Chuck Schumer last week said the Senate should not move ahead on a vote for a new FBI director until a special projector is appointed to lead an investigation into President Donald Trump's ties to Russian Federation during the presidential campaign.
Last year, though, Cornyn said an independent prosecutor was necessary to investigate Democrat Hillary Clinton and her email practices.
Cornyn is the second-ranking Senate Republican and has been more vocal in his support of Trump in recent weeks. But GOP senators set term limits for leadership posts and his ends at the start of 2019. But Democratic strategists have already put senators on notice they would hold their feet to the fire in voting against Cornyn. But the FBI mission has changed drastically since the September 11, 2001, terrorist attacks, with the bureau now as much a part of the nation's intelligence apparatus as it is a law enforcement body.
Gov. Greg Abbott would get to appoint a temporary successor to Cornyn, who would serve until the November general election, when all candidates of all parties would compete to serve the remainder of Cornyn's term.More news: Chicago supporters to honor freed Puerto Rico nationalist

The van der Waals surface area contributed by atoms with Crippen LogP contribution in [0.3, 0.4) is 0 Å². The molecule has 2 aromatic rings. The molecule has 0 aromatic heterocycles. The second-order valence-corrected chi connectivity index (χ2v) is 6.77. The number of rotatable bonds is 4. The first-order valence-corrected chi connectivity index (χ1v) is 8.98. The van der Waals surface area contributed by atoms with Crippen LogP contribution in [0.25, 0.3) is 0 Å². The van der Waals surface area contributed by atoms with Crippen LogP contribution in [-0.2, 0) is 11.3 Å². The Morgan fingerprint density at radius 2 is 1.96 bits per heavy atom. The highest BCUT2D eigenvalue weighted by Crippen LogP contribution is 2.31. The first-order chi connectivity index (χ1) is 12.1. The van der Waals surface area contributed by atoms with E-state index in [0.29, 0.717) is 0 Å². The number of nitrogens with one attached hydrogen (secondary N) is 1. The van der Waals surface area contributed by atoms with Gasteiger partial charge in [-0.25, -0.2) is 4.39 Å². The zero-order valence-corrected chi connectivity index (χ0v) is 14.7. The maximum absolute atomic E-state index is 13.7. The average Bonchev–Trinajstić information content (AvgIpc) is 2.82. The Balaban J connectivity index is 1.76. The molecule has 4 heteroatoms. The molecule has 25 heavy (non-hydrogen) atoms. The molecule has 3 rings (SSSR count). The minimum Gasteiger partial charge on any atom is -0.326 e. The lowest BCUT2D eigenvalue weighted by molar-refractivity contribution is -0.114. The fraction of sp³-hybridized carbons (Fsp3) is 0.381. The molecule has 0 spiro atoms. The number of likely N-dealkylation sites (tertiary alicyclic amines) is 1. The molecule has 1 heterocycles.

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The decision by officials at Texas Southern University to cancel Cornyn's invitation came after students booed Education Secretary Betsy DeVos' commencement speech at the historically black Bethune-Cookman University, thus disrupting the ceremony.
Once reserved for cheesy senior photos at campus landmarks, college commencement exercises have graduated into something different six months after Donald Trump was elected president: a battleground for protesting conservative policies and the people who promote them.
Cornyn has been identified as one of about a dozen contenders for the nomination.
McCabe, who had been the Federal Bureau of Investigation deputy director before Comey was sacked, might be a more palatable choice for Democrats. Asked during the daily press briefing, White House Press Secretary Sean Spicer would not say whether Trump recorded Oval Office conversations. Fisher and Townsend were the only women on the list of candidates.